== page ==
Monday, January 20 2020
14:00 - 15:30

Alladi Ramakrishnan Hall

Can we see a singularity, the most extreme object in the universe?

Chandrachur Chakraborty

Kavli Institute for Astronomy and Astrophysics, Peking University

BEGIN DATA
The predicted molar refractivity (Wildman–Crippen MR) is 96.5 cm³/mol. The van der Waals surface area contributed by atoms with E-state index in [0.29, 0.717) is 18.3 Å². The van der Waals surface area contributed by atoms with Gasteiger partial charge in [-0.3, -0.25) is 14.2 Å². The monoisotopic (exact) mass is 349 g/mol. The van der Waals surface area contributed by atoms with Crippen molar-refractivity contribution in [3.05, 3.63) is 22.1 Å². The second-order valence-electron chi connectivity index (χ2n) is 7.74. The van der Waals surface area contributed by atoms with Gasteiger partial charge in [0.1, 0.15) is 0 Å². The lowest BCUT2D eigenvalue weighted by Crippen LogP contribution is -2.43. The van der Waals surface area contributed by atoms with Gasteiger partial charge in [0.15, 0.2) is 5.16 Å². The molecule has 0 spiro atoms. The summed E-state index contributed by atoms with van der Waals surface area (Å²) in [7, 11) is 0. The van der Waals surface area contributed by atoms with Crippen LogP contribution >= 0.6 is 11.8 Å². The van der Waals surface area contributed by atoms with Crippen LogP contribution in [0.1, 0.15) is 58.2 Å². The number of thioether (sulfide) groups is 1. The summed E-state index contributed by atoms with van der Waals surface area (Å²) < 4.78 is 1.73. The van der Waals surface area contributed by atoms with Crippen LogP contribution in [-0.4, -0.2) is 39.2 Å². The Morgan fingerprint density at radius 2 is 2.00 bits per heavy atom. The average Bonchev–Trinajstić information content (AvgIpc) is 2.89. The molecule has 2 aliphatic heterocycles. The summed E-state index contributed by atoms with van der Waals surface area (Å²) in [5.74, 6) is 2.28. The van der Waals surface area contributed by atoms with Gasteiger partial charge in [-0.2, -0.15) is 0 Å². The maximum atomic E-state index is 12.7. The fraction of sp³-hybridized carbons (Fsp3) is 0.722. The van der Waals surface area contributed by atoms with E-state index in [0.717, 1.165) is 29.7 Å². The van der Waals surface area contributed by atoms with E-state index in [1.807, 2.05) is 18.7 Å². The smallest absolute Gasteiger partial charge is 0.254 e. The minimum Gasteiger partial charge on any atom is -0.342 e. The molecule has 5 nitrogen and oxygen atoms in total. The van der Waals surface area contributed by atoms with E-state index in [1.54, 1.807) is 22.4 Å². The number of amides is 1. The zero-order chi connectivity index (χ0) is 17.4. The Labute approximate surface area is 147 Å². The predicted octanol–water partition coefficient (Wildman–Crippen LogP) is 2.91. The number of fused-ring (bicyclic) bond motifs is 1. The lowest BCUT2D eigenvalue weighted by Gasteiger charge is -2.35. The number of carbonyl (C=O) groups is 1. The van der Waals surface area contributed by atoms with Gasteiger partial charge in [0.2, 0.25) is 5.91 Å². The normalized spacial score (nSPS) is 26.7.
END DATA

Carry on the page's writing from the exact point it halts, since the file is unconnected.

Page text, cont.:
I shall discuss the precession of the spin of a test gyroscope attached to a stationary observer in the Kerr spacetime, specifically, to distinguish a naked singularity (NS) from a black hole (BH). If gyroscopes are fixed all along the polar axis up to the horizon of a Kerr black hole, the precession frequency becomes arbitrarily high, blowing up as the event horizon is approached. On the other hand, in the case of NS, this frequency remains always finite and well behaved. One intriguing behavior that emerges is, in the NS case, the Lense-Thirring (LT) precession frequency (ΩLT) of the gyroscope due to frame-dragging effect decreases as (ΩLT∝r) after reaching a maximum, in the limit of r=0, as opposed to r−3 dependence in all other known astrophysical cases. Therefore a genuine detection of the event horizon becomes possible in this case. I shall then discuss the LT precession or nodal plane precession frequency of the accretion disk around a BH and NS to show that clear distinctions also exist for these configurations in terms of radial variation features. The LT precession in equatorial circular orbits increases on approaching a BH, whereas for NS it increases, attains a peak, and then decreases. There are important differences in accretion disk LT frequencies for a BH and a NS and since LT frequencies are intimately related to observed quasiperiodic oscillations, these features might allow us to determine whether a given rotating compact astrophysical object is a BH or a NS. For example, we have recently reported the first observational indication of gravitomagnetic monopole using the X-ray data from a star, collapsed into the most extreme object in the universe, a singularity.

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